TA 15-2 E-Business Expectations 1. This acetate illustrates how CEOs feel the Internet is expected to impact on company revenues today vs. in 5 years. 2. The way to read this is that Now approximately 35% of the CEOs say they receive “None” of their revenues from the Internet and 6% receive more than 20% of their revenues from the Internet. On the other hand, in five years only 8% will receive “None” of their revenues from the Internet and 20% will receive more than 20% of their revenues from the Internet. This is a significant shift in sources of revenue within a very short period of time. 3. It can be seen that while the CEOs recognize the majority of their income comes from traditional sources increased revenue will grow as e-business transactions through the Internet rise.
TA 15-6 Has The Internet Changed Your Shopping Habits. 1. This acetate provides additional information that suggests that the Web is cutting hours at the mall. 2. The survey was conducted with Americans who have Internet access who say they go to the store/mall less often because they shop online. As the acetate’s information highlights, we are rapidly approaching the point where one-half of all people who use the Internet more than 15 hours per week agree they spend less time in the mall. A logical questions students might ask is “are people staying at home to shop on the Internet or are they spending so much time online that they don’t have time to go to the mall? See how students respond to these facts and see how many of them agree that they spend more time online as opposed to frequenting the shopping malls. 3. It might be interesting to ask the class, “What are the future implications for marketing if consumers are spending more time online?” Is the store salesperson of the future going to be a robot with an Internet connection?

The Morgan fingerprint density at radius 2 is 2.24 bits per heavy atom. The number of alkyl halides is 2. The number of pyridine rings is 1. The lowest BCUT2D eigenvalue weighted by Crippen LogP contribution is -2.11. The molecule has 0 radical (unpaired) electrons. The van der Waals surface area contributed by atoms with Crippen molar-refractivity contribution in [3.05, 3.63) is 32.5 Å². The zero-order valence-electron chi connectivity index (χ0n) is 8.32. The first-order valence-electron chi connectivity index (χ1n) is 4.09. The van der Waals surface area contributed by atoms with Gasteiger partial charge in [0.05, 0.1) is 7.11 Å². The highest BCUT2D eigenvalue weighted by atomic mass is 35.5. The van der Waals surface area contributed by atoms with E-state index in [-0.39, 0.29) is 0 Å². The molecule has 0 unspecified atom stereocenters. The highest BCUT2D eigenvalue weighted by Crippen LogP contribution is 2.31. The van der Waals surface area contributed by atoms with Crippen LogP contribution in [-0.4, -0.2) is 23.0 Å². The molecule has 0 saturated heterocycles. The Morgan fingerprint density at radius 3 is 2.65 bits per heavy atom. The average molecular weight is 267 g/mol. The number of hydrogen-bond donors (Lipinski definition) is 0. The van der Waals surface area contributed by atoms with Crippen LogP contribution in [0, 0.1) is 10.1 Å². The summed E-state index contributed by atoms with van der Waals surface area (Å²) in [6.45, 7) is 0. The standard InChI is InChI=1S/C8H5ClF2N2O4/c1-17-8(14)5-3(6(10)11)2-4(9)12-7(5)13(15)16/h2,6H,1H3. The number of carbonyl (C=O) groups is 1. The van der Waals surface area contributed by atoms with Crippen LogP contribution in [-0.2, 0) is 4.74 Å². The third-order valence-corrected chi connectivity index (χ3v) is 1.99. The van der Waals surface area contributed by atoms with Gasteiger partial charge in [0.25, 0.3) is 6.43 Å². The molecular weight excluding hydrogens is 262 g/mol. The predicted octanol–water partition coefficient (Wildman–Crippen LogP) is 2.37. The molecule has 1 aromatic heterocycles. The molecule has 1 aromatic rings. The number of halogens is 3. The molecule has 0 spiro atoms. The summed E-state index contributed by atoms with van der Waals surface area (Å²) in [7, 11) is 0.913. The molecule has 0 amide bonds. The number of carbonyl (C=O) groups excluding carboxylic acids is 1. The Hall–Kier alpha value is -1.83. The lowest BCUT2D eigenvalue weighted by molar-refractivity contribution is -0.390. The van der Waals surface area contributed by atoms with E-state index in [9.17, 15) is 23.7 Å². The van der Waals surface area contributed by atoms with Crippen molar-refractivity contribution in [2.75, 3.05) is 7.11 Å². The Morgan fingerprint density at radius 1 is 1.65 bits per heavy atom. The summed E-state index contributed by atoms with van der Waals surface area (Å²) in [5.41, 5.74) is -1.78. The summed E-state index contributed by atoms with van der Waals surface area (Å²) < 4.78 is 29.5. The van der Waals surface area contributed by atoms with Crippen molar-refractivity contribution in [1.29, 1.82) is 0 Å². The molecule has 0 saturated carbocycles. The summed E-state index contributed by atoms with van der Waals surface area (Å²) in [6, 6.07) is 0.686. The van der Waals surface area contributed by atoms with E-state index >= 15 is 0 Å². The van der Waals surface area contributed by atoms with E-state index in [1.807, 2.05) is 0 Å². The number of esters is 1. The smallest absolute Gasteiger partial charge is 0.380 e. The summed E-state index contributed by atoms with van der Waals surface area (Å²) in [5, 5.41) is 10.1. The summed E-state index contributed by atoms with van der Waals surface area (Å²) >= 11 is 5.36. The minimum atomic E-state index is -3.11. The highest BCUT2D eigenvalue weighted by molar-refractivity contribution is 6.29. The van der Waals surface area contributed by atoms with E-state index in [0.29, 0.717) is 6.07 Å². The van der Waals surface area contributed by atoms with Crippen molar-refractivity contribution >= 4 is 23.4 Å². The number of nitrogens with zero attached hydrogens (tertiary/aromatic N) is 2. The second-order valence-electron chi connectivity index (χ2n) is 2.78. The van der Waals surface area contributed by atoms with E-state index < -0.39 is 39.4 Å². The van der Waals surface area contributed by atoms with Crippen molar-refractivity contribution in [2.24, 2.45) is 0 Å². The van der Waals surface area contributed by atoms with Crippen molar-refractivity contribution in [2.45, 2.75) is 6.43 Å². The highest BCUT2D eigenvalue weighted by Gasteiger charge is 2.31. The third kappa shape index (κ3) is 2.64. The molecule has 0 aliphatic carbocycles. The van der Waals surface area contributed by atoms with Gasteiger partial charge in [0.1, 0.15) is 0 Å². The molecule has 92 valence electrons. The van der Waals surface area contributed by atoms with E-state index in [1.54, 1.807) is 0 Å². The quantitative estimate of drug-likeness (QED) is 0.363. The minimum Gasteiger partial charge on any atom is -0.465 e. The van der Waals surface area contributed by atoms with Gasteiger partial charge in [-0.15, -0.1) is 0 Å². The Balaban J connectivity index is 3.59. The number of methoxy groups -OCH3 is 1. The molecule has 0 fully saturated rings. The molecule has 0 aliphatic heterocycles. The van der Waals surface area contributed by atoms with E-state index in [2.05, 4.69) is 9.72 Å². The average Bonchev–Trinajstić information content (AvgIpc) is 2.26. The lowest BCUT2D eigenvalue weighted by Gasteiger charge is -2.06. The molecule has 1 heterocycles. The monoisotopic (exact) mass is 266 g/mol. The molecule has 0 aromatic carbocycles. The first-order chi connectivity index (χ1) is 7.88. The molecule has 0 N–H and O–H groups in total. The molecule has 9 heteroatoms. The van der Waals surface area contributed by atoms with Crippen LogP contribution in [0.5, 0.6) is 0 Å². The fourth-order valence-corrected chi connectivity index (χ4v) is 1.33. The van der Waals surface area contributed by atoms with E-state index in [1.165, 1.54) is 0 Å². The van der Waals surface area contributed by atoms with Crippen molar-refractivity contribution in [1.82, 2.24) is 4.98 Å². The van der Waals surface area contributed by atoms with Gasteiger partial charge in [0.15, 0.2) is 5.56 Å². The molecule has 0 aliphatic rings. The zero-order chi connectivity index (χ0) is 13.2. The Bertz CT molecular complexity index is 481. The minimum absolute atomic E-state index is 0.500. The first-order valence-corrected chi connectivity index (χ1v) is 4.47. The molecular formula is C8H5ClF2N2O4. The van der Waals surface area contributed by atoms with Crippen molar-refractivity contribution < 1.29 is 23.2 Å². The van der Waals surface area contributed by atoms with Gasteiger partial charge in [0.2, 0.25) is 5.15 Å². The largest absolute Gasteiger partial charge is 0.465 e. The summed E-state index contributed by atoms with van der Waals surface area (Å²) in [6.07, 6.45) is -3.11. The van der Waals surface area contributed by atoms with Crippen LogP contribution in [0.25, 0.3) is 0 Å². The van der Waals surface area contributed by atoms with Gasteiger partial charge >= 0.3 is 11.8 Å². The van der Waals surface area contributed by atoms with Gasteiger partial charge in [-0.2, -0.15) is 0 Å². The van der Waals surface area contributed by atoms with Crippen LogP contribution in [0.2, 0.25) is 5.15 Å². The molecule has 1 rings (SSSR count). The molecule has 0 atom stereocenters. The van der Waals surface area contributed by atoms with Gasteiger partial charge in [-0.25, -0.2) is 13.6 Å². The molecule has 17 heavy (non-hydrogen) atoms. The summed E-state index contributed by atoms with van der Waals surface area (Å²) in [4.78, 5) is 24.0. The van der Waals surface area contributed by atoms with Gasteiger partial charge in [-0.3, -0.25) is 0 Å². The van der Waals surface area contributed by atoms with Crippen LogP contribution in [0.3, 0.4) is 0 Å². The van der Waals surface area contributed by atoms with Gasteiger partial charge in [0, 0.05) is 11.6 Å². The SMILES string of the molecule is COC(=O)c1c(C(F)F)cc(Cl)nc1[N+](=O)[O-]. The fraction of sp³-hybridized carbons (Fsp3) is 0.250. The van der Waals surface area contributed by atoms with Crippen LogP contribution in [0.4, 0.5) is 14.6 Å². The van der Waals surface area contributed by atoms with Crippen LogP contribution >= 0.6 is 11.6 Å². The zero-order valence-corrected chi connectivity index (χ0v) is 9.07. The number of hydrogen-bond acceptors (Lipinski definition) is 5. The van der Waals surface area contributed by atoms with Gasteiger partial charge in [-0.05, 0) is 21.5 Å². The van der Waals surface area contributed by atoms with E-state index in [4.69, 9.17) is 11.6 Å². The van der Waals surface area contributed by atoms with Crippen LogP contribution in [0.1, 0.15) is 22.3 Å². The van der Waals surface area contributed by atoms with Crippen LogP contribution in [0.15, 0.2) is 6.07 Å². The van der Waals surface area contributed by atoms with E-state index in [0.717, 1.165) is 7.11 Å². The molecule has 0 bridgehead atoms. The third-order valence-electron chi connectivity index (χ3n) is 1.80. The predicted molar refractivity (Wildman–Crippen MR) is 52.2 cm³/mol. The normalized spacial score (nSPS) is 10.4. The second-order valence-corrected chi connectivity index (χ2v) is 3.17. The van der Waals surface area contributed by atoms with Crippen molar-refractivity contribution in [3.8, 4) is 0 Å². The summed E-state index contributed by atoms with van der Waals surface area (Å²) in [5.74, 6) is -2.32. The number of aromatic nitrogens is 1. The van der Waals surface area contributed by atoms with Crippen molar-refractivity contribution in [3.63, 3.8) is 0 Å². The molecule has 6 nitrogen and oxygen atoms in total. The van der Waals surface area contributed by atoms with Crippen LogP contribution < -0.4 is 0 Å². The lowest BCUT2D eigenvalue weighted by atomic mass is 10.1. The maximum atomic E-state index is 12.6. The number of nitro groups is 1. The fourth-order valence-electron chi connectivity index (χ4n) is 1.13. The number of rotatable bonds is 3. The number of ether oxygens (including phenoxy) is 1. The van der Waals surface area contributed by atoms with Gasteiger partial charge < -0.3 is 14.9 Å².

TA 15-7 What Online Shoppers Bought Per Month in 2000 1. This acetate illustrates what buyers are purchasing in their virtual shopping experiences. 2. Ask students if they are surprised by this breakdown? Students will probably agree that it’s natural that online shoppers would buy more technology-oriented products such as computer hardware and software or toys and video games? Why do you suppose they are buying travel? See if students have a good answer for this and see how many of them have purchased travel online. They should be able to recognize both convenience and price options available here by purchasing online.
TA 15-8 What does it take to persuade consumers to buy online? 1. This acetate illustrates what assurances people who do not buy online would need to be persuaded to purchase products online. 2. It’s obvious that privacy/security of personal information (e.g., credit card number) and price are the drivers of success for a seller online. Therefore, in marketing their Internet sites, it’s imperative that this information be communicated to prospective customers. If consumer’s seem content about security and sense value, the seller will reap the rewards. 3. Do students feel it’s important to be able to return unwanted products to a brick-and-mortar store? What if there was no cost of shipping to the buyer? Would that make a difference?
Channel of Distribution <ul><li>Marketing Intermediaries </li></ul><ul><ul><li>Wholesaler </li></ul></ul><ul><ul><li>Retailer </li></ul></ul><ul><ul><li>Brokers </li></ul></ul><ul><li>Role of Intermediaries </li></ul><ul><ul><li>Create Efficiency </li></ul></ul><ul><ul><li>Value vs. Cost </li></ul></ul>
Is it Becoming a Wal-Mart World? *There are 2,985 stores in the U.S. Source: Wal-Mart Annual Report 2000
Retail Store Distribution <ul><li>Intensive </li></ul><ul><li>Selective </li></ul><ul><li>Exclusive </li></ul>
Identify a Retailer in Your Area <ul><li>Supermarket </li></ul><ul><li>Convenience Store </li></ul><ul><li>Discount Store </li></ul><ul><li>Department Store </li></ul><ul><li>Category Killer </li></ul><ul><li>Specialty Store </li></ul><ul><li>Factory Outlet </li></ul><ul><li>Superstores </li></ul><ul><li>Catalog Showroom </li></ul>
The Wheel of Retailing Passage of Time 2. Retail Outlet 1. Retail Outlet Starts 3. Retail Outlet 4. New Outlet Enters <ul><li>Adds Service </li></ul><ul><li>Raises Prices </li></ul><ul><li>Better Location </li></ul><ul><li>Low Price </li></ul><ul><li>Limited Service </li></ul><ul><li>Out-of-way Location </li></ul><ul><li>Higher Prices </li></ul><ul><li>Higher Status </li></ul><ul><li>Low Price </li></ul><ul><li>Limited Service </li></ul>